The issue of open access to scientific research has become a prominent policy topic over the last decade in Europe, in the United States and in many Western and non-Western countries. Although countries attempt to address the issue within their national boundaries, it is increasingly clear that scientific publishing is a global industry and regulating it within national borders can have, at most, only a limited success. We can observe increasing international coordination emerging in the field. The strive for open access has become a ‘typical’ global governance challenge with hundreds of actors involved, different entangled narratives and norms, and various policy solutions competing for attention. The terms ‘public good’ and ‘commons’ come up often in the discussions on knowledge and research, sometimes in a neutral sense, and often as a normative statement to justify a desired course of action. The phrasing matters, though, as it determines not only the definition of the problem but also the menu of possible solutions. While the ‘public good’ angle tends to focus on the right balance between sharing knowledge and protecting it via intellectual property rights, a framework of ‘commons’ inspires to seek out an alternative, more inclusive and community-based governance system for academic knowledge. The aim of this chapter is twofold. It will examine the use of the concepts ‘public good’ and the ‘commons’ in addressing the issue of restricted access to knowledge. Secondly, it will analyse the challenge for open access as a collective action dilemma on the global arena, and it will evaluate the potential for replacing the current market-based structure of academic publishing with a self-governing system organized by a global (academic) community, as increasingly proposed within academia.
This chapter reflects upon a paradigm shift in international legal theory from the materialistic and extractive mentality of the Industrial Age to a new vision of the world as governed by a network of generative ecological principles. The title of this chapter is inspired by the book written with Fritjof Capra, The Ecology of Law: Towards a System in Tune with Nature and Community (2015). This chapter advances a quite provocative thesis that locates itself in a line of analysis aimed at the radical critique of some of the fundamental assumptions of the modern conception of the rule of law. It aims to think about international law in a more holistic and ecological perspective than what is common in the dominant Anglo-American professional legal setting. It will attempt to answer the question as to whether international law can be ‘ecological’ – that is, in tune with both nature and community. The hypothesis is that it cannot. Instead, international law might be its own greatest problem, promoting a silent ethos of exploitation of the ‘other’ by reducing empathy and facilitating extraction; this is called the ‘evil technology hypothesis’. The benefit of looking at international law in this way lies in the whole new horizon of questions it opens up, specifically about the scales of our economic system, of our civilization, and of our fundamental dependency on a model of extraction transforming the commons into capital.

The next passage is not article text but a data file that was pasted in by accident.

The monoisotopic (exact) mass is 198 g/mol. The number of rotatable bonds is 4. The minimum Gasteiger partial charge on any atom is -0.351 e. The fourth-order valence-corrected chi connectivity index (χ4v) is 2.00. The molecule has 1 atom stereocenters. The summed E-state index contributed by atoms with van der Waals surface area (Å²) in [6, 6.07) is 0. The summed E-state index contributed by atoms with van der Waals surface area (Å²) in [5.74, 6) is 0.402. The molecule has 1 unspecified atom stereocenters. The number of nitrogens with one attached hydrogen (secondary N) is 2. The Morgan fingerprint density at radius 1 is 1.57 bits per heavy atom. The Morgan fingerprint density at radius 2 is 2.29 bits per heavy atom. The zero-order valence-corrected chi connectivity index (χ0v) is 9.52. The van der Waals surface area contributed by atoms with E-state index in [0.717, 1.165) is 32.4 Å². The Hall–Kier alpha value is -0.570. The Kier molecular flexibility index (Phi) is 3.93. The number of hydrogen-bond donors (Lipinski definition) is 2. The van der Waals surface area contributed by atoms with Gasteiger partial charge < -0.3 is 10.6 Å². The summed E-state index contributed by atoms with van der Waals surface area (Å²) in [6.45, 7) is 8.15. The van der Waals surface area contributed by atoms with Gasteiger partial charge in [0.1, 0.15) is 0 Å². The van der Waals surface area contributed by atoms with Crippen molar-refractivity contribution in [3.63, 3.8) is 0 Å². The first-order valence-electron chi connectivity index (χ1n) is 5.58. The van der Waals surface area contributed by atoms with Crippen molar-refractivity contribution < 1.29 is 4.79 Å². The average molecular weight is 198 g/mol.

Olivier De Schutter
The history of international law is deeply entangled with that of the commons as a way of governing resources and of organizing community life. The inaugural moment of the discipline was in the successive attempts by Francisco de Vitoria and Hugo Grotius to recruit natural law to justify Spain’s conquest of the ‘New World’ and, later, the expansion of the Dutch East India Company and the West India Company. The idea that the territories to be ‘civilized’ and converted to Christianism were functioning as a ‘commons’, in which land was neither subject to property rights nor controlled by a political sovereign deserving to be called a ‘state’ (since the control over a territory was seen as a defining characteristic of state sovereignty) was central to this project. During this primitive phase, the notion of ‘commons’ and the theory of property rights were used instrumentally, either to justify the occupation of land or the travel along routes that were considered to belong to no one in particular (and not to be subject to sovereign control), or to support the idea that the non-Western peoples were less civilized (since property rights were a mark of the more advanced societies) and that colonization thus held the promise of ‘development’ and should be seen as benefiting them. This chapter illustrates that the idea of development, in its contemporary versions, remains heavily indebted to this view of ‘progress’. In this perspective, the process of individualization is an indicator that a polity is arriving at maturity; and the process of privatization – the gradual erosion of common-property regimes – is equated with modernity and with the promise of greater economic efficiency. This chapter argues, however, that doubts have emerged concerning both the inevitability of this movement, and its desirability: starting in the late 2000s, a counter-movement has emerged, in search of an alternative. The rolling out of titling schemes, understood as certification of property rights leading to the commodification of land, was the main battlefield on which these two tendencies clashed. This chapter then assesses the contribution to the most recent developments of international human rights law to protecting the commons, and enabling common-property regimes to resist the general trend towards commodification. It argues that this counter-movement in international law shall be successful if it can strike the right balance between recognizing such regimes and enabling them to function, on the one hand, and on the other, providing them with the ‘constitutional framework’ – the ground rules – required to ensure that they shall be both legitimate and equipped to sustainably use the resources on which the community depends.
Samuel Cogolati and Jan Wouters